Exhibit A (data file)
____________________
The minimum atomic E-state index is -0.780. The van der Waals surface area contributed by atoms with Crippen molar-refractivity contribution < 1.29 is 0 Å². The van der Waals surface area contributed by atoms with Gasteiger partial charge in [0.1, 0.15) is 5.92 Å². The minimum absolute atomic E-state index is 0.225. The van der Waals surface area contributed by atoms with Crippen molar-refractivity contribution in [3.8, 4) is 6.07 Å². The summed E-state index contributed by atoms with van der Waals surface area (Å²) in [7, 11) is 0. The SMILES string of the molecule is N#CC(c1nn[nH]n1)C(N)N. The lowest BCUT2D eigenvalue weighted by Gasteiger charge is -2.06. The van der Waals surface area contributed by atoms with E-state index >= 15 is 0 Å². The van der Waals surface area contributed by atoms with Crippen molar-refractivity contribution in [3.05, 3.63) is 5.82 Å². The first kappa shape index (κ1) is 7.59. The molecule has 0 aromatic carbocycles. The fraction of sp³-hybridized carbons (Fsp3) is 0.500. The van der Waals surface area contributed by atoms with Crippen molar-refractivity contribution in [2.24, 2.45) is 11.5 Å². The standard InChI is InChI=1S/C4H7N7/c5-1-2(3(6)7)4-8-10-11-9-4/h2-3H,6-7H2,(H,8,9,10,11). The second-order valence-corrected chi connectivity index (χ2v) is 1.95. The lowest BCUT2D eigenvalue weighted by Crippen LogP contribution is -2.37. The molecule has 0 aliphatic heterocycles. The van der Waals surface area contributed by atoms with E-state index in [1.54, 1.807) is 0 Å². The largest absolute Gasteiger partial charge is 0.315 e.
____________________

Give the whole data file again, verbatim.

The minimum atomic E-state index is -0.780. The van der Waals surface area contributed by atoms with Crippen molar-refractivity contribution < 1.29 is 0 Å². The van der Waals surface area contributed by atoms with Gasteiger partial charge in [0.1, 0.15) is 5.92 Å². The minimum absolute atomic E-state index is 0.225. The van der Waals surface area contributed by atoms with Crippen molar-refractivity contribution in [3.8, 4) is 6.07 Å². The summed E-state index contributed by atoms with van der Waals surface area (Å²) in [7, 11) is 0. The SMILES string of the molecule is N#CC(c1nn[nH]n1)C(N)N. The lowest BCUT2D eigenvalue weighted by Gasteiger charge is -2.06. The van der Waals surface area contributed by atoms with E-state index >= 15 is 0 Å². The van der Waals surface area contributed by atoms with Crippen molar-refractivity contribution in [3.05, 3.63) is 5.82 Å². The first kappa shape index (κ1) is 7.59. The molecule has 0 aromatic carbocycles. The fraction of sp³-hybridized carbons (Fsp3) is 0.500. The van der Waals surface area contributed by atoms with Crippen molar-refractivity contribution in [2.24, 2.45) is 11.5 Å². The standard InChI is InChI=1S/C4H7N7/c5-1-2(3(6)7)4-8-10-11-9-4/h2-3H,6-7H2,(H,8,9,10,11). The second-order valence-corrected chi connectivity index (χ2v) is 1.95. The lowest BCUT2D eigenvalue weighted by Crippen LogP contribution is -2.37. The molecule has 0 aliphatic heterocycles. The van der Waals surface area contributed by atoms with E-state index in [1.54, 1.807) is 0 Å². The largest absolute Gasteiger partial charge is 0.315 e.